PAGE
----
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Media literacy should be required for all college students regardless of major – North Texas Daily


In a 2018 study by the US Department of Education, the study found that 16 percent, or 31.8 million Americans, do not have “sufficient comfort or skill in the technology to use a computer.” In the constantly changing technical landscape in which we live, it is imperative that media literacy is a compulsory subject in schools, and particularly in universities, regardless of your field of study or professional field. We all live in a digital world, so there should be no reason why we shouldn’t learn to be civic in it.

According to the Federal Association for Media Competence Education, media competence is defined as the ability to use, analyze, evaluate, shape and act in all forms of communication. The idea behind media literacy is to empower people to be critical thinkers and doers, effective communicators, and active citizens. And it all boils down to having a functional understanding of how to navigate the internet and especially social media.

Given the digital world we live in, media literacy courses should be the topic of the day rather than basic courses that focus on the negative effects of social media. If more people could look with a critical eye that does not reflect their politics, but a value for the truth, one would not have to worry about fake news, because it would lose its value. For this reason, college students should definitely be taught media literacy, as only about 20 percent of students between the ages of 16 and 24 are digitally literate, according to the same 2018 study by the Ministry of Education.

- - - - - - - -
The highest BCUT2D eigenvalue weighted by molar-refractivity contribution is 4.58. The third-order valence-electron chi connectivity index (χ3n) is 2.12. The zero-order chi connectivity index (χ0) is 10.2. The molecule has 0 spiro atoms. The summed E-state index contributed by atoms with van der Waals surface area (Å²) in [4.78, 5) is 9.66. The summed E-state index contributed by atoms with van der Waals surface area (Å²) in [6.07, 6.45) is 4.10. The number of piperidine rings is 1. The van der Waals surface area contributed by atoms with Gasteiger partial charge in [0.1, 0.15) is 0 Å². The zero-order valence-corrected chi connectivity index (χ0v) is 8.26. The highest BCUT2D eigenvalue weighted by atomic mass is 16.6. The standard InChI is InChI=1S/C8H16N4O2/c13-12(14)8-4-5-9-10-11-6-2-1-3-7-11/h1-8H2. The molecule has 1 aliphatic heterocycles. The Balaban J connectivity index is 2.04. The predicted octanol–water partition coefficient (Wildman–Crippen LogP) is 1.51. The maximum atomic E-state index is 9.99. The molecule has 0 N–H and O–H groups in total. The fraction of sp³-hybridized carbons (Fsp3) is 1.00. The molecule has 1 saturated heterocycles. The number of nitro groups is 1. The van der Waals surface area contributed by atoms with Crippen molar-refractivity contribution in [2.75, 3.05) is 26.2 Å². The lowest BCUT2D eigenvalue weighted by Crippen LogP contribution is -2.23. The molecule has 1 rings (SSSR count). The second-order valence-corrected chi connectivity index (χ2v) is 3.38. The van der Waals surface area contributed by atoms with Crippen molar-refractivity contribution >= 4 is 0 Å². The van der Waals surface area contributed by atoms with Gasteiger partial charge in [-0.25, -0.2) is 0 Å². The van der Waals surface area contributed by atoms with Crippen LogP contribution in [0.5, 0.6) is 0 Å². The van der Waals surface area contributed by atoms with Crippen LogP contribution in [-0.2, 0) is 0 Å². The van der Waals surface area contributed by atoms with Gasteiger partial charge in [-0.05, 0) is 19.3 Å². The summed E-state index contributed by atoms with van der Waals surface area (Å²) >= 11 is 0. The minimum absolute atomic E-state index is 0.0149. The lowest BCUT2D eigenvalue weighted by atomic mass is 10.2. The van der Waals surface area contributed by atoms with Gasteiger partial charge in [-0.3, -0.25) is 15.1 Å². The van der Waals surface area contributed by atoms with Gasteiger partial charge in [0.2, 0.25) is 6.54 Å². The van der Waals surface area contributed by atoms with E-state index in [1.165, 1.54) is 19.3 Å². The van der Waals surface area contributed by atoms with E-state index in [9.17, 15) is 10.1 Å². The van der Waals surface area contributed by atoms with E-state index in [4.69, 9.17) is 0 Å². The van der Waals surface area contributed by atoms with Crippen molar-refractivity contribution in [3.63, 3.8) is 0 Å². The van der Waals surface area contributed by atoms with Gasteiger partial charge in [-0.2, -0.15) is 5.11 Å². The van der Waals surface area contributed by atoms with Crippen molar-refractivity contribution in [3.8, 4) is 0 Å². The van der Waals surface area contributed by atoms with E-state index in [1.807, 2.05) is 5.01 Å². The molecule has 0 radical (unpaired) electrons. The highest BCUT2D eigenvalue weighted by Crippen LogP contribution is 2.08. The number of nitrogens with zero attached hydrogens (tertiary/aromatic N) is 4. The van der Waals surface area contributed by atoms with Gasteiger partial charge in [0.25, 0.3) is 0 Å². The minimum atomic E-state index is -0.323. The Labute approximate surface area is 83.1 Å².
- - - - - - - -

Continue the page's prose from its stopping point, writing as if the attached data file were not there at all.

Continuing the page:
With the rise of fake news, a 20 percent digital literacy rate is very worrying for college-aged students. However, it is very comforting to know that at least 14 states have put in place strong legislations to introduce media literacy into elementary schools. Taking these media literacy courses is key for kids to actually acquire the tools to navigate social media safely and purposefully.

For many college students, college is their first time away from home, and this lack of experience exploring different worldviews and perspectives can affect the way they use their social media. Some students don’t know how to tell good from bad on the internet, or the difference between fake news and satire. Thinking critically about the media you consume on a daily basis is important in stopping the spread and spread of disinformation, especially since certain foreign countries like Russia are actively doing it as we speak.

Media literacy is not anti-media, but pro-media. It’s about being a good, responsible person being able to use digital media freely. The sooner we take the college student media literacy path, the safer and healthier it can be for everyone to use social media.

Selected illustration by Miranda Thomas


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